When you blow past that 50 mark in your life it seems that the aches and pains are more frequent and often show up without any good reason. I remember when I was younger playing 36 holes of golf (carrying my bag) and while I was tired, sore was not a problem. Now at 55, well, let’s just say that Ibuprofen is my friend.
This stiffness along with the aches and pains are a normal part of aging as we lose some of the flexibility and youthful resilience to bounce back from everyday things like golf or working in the garden. For many with arthritis, whether osteoarthritis
or rheumatoid, it isn’t a matter of bouncing back from activities, but rather the ability to do the activity being compromised.
Life insurance underwriting of arthritis is a rather complicated issue but I will try to break it down into some basic guidelines that underwriters look for. First, there is a profound difference in underwriting between the two primary types of arthritis. One reason is a very real and substantial difference in the severity of the disease and complications. Not to make light of osteoarthritis. It is painful and debilitating. A measure of its’ ability to impact your life would pale in comparison to the impact of rheumatoid arthritis.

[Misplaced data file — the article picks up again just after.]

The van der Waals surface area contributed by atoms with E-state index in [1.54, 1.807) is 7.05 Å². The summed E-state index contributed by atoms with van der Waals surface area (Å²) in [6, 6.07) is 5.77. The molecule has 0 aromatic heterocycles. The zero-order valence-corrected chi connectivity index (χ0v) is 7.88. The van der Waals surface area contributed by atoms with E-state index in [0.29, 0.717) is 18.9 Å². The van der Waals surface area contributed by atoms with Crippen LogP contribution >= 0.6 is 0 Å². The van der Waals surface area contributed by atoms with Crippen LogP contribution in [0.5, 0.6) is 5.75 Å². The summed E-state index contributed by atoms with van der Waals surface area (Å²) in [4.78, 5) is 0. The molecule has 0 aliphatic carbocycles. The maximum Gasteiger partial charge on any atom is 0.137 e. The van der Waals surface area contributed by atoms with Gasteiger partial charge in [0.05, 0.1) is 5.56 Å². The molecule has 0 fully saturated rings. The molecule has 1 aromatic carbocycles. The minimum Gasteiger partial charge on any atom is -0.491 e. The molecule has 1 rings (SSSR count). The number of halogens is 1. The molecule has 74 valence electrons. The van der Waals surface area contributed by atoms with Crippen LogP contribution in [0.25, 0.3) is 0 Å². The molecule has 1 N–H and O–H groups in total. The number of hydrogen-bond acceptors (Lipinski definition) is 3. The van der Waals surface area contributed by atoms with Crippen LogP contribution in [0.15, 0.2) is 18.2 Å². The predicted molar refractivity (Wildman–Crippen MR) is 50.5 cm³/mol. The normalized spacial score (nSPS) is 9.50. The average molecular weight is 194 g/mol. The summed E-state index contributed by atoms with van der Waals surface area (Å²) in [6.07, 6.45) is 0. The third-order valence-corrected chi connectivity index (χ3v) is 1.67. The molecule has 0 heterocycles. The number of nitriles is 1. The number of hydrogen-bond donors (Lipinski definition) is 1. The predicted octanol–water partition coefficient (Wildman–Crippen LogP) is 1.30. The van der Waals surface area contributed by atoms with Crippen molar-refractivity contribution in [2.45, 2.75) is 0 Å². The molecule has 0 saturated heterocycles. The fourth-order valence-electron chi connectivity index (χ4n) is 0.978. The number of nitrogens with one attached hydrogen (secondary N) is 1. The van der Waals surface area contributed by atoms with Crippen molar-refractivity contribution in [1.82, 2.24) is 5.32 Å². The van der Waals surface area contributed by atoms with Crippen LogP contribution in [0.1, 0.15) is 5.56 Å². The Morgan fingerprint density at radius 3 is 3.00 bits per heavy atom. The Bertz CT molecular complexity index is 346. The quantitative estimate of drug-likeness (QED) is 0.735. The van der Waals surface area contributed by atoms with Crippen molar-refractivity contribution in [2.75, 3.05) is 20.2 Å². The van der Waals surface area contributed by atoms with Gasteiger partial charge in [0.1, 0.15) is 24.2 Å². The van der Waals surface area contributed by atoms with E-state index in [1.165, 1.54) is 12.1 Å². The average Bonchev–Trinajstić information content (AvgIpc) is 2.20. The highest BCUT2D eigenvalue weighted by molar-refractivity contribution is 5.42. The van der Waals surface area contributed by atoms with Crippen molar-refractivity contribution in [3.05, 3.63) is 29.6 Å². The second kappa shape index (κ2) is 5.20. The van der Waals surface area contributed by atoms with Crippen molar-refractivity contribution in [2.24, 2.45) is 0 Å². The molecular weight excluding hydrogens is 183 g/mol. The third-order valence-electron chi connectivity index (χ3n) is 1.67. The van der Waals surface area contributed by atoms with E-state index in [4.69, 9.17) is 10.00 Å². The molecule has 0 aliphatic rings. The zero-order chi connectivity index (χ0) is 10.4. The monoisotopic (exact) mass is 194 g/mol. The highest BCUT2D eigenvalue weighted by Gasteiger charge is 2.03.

From an underwriting standpoint the starkest difference often lies not directly with the disease, but with the treatment. While osteoarthritis can often be controlled with over the counter or prescribed anti inflammatory medications, the battle with rheumatoid arthritis is often fought with steroids and medications that can be nearly as tough on a person as some chemotherapy treatments for cancer. In fact the term “remission” is a common term used for both cancer and rheumatoid arthritis when they are being held at bay.
While the medications
can be effective in treating the disease, the side affects can be significant. It is often the known risk of the treatment that drives life insurance underwriting as much as the disease.
With osteoarthritis a person can expect that life insurance rates will generally be available at standard or better rates. Preferred rates are not out of the question depending on the degree of disability in each case. With rheumatoid arthritis a standard rate would be a best case outcome. It is not unusual to see, depending on the treatment, for policies to be rated and some even declined.
Bottom line. Helping you find the best rates on life insurance if you have arthritis is a job for a knowledgeable independent agent. Don’t expect positive outcomes from your friendly car insurance agent down the street. It takes the right agent with access to the right companies to get the job done with a satisfactory outcome.